This last application is not a consequence of the idea of a parenthetical grouping; it is a separate feature that happens to be assigned as a second meaning to the same ‘\( … \)’ construct because there is no conflict in practice between the two meanings. Here is an explanation of this feature:

\digit

matches the same text that matched the digitth occurrence of a ‘\( … \)’ construct.

In other words, after the end of a ‘\( … \)’ construct. the matcher remembers the beginning and end of the text matched by that construct. Then, later on in the regular expression, you can use ‘\’ followed by digit to match that same text, whatever it may have been.

The strings matching the first nine ‘\( … \)’ constructs appearing in a regular expression are assigned numbers 1 through 9 in the order that the open parentheses appear in the regular expression. So you can use ‘\1’ through ‘\9’ to refer to the text matched by the corresponding ‘\( … \)’ constructs.

For example, ‘\(.*\)\1’ matches any newline-free string that is composed of two identical halves. The ‘\(.*\)’ matches the first half, which may be anything, but the ‘\1’ that follows must match the same exact text.

\(?: … \)

is called a shy grouping operator, and it is used just like ‘\( … \)’, except that it does not cause the matched substring to be recorded for future reference.

This is useful when you need a lot of grouping ‘\( … \)’ constructs, but only want to remember one or two – or if you have more than nine groupings and need to use backreferences to refer to the groupings at the end.

Using ‘\(?: … \)’ rather than ‘\( … \)’ when you don’t need the captured substrings ought to speed up your programs some, since it shortens the code path followed by the regular expression engine, as well as the amount of memory allocation and string copying it must do. The actual performance gain to be observed has not been measured or quantified as of this writing.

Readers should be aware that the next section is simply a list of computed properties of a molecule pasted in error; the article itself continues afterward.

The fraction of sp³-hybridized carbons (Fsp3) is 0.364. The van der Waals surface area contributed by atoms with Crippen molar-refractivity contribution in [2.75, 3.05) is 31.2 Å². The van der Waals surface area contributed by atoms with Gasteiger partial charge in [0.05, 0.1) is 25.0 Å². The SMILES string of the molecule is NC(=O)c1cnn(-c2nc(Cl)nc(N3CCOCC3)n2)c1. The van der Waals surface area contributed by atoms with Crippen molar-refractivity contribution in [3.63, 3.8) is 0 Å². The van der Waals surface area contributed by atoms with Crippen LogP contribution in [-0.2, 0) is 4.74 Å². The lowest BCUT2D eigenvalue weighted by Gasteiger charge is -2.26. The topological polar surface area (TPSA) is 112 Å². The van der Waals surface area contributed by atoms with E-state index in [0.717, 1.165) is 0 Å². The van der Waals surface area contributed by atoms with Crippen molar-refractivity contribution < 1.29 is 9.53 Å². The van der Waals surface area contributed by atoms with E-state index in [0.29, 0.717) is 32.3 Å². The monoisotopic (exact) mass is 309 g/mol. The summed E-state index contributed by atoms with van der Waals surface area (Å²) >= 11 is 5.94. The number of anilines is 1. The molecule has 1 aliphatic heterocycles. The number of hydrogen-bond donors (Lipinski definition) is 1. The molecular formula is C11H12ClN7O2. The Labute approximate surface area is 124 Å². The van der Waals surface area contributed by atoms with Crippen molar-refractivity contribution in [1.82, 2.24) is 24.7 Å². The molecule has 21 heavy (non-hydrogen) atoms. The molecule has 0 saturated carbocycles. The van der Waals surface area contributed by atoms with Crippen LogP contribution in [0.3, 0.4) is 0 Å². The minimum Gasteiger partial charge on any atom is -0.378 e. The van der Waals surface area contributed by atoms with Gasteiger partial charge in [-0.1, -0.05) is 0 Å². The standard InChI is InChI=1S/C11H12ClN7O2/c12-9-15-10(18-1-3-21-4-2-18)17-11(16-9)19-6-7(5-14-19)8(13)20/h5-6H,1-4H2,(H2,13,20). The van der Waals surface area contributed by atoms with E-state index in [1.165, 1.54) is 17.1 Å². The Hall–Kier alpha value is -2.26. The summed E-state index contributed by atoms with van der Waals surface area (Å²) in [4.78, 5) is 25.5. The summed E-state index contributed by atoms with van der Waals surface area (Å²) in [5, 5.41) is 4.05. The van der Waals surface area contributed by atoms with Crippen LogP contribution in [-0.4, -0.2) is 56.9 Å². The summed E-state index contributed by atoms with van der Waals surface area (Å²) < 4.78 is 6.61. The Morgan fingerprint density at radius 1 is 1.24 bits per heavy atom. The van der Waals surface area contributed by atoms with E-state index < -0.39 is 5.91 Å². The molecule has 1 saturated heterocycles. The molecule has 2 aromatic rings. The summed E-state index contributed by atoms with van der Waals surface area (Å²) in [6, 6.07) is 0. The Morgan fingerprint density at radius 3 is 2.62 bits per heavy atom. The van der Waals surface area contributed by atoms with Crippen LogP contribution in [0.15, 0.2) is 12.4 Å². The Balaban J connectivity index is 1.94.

The shy grouping operator has been borrowed from Perl, and has not been available prior to XEmacs 20.3, nor is it available in FSF Emacs.

\w

matches any word-constituent character. The editor syntax table determines which characters these are. See Syntax.

\W

matches any character that is not a word constituent.

\scode

matches any character whose syntax is code. Here code is a character that represents a syntax code: thus, ‘w’ for word constituent, ‘-’ for whitespace, ‘(’ for open parenthesis, etc. See Syntax, for a list of syntax codes and the characters that stand for them.

\Scode

matches any character whose syntax is not code.

The following regular expression constructs match the empty string—that is, they don’t use up any characters—but whether they match depends on the context.

\`

matches the empty string, but only at the beginning of the buffer or string being matched against.

\'

matches the empty string, but only at the end of the buffer or string being matched against.

\=

matches the empty string, but only at point. (This construct is not defined when matching against a string.)

\b

matches the empty string, but only at the beginning or end of a word. Thus, ‘\bfoo\b’ matches any occurrence of ‘foo’ as a separate word. ‘\bballs?\b’ matches ‘ball’ or ‘balls’ as a separate word.

\B

matches the empty string, but not at the beginning or end of a word.

\<

matches the empty string, but only at the beginning of a word.

\>

matches the empty string, but only at the end of a word.

Here is a complicated regexp used by Emacs to recognize the end of a sentence together with any whitespace that follows. It is given in Lisp syntax to enable you to distinguish the spaces from the tab characters. In Lisp syntax, the string constant begins and ends with a double-quote. ‘\"’ stands for a double-quote as part of the regexp, ‘\\’ for a backslash as part of the regexp, ‘\t’ for a tab and ‘\n’ for a newline.

```"[.?!][]\"')]*\\(\$\\|\t\\|  \\)[ \t\n]*"
```

This regexp contains four parts: a character set matching period, ‘?’ or ‘!’; a character set matching close-brackets, quotes or parentheses, repeated any number of times; an alternative in backslash-parentheses that matches end-of-line, a tab or two spaces; and a character set matching whitespace characters, repeated any number of times.